Japan has a unitary, centralized system of governance, not a federal one. The country and its citizens are protected by means of national laws. Nevertheless, the characteristic of constitutional arrangements in Japan is a measure of local autonomy in administrative and legislative, but not judicial, matters (Saibansho 45). Japan has a three tier court system with the district courts, high courts, and the Supreme Court. Japan also has summary and family courts (Saibansho 10).
The district courts at the first tier. There are 50 district courts with additional 203 branch offices throughout the country staffed by around 910 judges and 460 assistant judges. The district courts have both original and appellate jurisdiction (Dean 348).Where the court is acting as a court of appeal for civil matters from the summary courts, there must be a board of justices that consists of three judges. However, where the district courts exercise original jurisdiction, cases may be handled by a single judge. The number of judges and assistant judges assigned to the district courts is determined by the Supreme Court (Dean 348).
There are eight high courts. Each court is led by a President, who is appointed by the Cabinet. The main function of the high court is proceeding in appeal. Civil court appeals from the summary court go to the district one, while criminal appeals go directly from the summary court to the high court. District court appeals and appeals from quasi-judicial governmental bodies go to one of the eight high courts of Japan (Hahn 19). The judgment of the court is unanimous, and there is no dissenting opinion (Dean 352).
At the apex of the judicial hierarchy is the Supreme Court that is located in Tokyo. It has territorial jurisdiction over the whole of the country. The judicial power is vested in the Supreme Court and inferior courts. The Constitution states “the Supreme Court is the court of last resort with power to determine the constitutionality of any law, order, regulation or official act” (Dean 353).
The Supreme Court consists of 14 judges and the Chief Justice. All judges are appointed by the Cabinet, although the Chief Justice is appointed by the Emperor (Dean 353). Supreme Court judges must be over the age of 40. Not less than 10 of them had to be High Court presidents or judges for at least 10 years or have 20 years’ experience as a lower court judge, public prosecutor, practicing lawyer or law professor (Dean 354).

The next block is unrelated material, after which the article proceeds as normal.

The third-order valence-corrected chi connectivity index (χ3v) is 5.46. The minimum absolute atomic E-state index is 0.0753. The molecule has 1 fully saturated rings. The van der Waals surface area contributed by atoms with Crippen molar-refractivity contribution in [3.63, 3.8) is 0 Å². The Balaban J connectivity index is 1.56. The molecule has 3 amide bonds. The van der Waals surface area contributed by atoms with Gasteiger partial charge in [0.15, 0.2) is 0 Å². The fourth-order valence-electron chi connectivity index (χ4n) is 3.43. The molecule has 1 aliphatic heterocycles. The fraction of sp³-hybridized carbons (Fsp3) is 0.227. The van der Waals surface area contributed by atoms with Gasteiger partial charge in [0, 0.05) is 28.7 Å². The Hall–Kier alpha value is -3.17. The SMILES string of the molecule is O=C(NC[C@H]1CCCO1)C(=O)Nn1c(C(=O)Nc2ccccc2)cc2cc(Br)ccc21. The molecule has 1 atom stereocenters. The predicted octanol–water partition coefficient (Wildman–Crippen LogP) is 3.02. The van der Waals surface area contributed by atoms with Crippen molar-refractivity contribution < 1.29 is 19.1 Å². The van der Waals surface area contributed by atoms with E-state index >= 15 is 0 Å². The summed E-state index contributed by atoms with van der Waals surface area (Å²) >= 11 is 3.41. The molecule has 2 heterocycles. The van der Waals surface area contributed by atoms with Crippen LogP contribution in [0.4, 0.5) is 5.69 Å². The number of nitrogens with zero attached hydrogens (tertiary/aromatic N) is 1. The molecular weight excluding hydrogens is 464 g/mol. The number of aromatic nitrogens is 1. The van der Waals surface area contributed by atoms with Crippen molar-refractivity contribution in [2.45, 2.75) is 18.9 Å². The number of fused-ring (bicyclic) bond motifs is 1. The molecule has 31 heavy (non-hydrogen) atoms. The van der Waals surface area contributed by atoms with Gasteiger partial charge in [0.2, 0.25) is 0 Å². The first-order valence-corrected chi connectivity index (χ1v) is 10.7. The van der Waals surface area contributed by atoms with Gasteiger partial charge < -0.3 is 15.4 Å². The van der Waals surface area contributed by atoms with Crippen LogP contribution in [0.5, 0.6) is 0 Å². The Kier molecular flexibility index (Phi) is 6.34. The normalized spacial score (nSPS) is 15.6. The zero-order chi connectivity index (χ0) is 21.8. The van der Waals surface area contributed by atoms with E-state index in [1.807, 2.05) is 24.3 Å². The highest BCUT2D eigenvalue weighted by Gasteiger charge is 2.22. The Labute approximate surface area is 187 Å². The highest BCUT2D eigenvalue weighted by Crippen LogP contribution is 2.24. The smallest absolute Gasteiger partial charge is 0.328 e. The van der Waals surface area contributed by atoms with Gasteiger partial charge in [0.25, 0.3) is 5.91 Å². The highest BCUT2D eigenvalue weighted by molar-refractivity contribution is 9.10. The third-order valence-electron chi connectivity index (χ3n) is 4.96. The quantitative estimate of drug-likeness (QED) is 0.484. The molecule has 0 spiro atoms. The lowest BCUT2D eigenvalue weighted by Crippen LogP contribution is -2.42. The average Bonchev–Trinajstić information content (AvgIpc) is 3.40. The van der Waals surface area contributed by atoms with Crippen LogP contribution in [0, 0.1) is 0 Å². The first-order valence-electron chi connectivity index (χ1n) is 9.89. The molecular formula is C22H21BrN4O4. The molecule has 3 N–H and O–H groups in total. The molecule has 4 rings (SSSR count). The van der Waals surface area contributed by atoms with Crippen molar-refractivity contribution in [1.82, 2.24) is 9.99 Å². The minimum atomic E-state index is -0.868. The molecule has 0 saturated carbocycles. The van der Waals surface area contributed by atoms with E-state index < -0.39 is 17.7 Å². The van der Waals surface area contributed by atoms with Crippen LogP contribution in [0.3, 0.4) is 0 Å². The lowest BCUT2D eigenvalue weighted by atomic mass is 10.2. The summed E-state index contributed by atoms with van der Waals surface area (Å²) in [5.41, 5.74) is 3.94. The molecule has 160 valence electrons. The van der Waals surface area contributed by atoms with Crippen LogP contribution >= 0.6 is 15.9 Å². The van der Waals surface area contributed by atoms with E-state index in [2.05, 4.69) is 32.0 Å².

The majority of decisions are rendered on the basis of the documentary evidence alone, oral statements from the parties may be heard. When the court announces its judgment, it usually doesn`t give the reasons. The text of the decision is given to the parties later, as well as being made available to the public. Unlike decisions made by other courts, those of the Supreme Court must include the decision of each judge (Dean 354).
Today, all judges in courts below the Supreme Court enter the judiciary as a lifelong career after about two years at the Legal Training and Research Institute. They can enter it by passing extremely competitive national examinations conducted by the Supreme Court (Saibansho 10). Nonresidents of Japan cannot attend the school. The Legal Training and Research Institute is Japan's only post-graduate law school for those pursuing a nonacademic career course, and it is the training ground alike for Japan’s judges, prosecutors, and lawyers (Saibansho 10).
Therefore, the shape of Japanese law and judicial decisions today is further affected by the fact that Japan is basically a civil law nation, not a common law country like the United States (Saibansho 8). The present court system did not emerge naturally either from Japanese legal culture or the relative new prewar court system. It was designed by Americans and Japanese connected with Occupation agencies in some way after the Second World War and put in place with dispatch (Saibansho 8).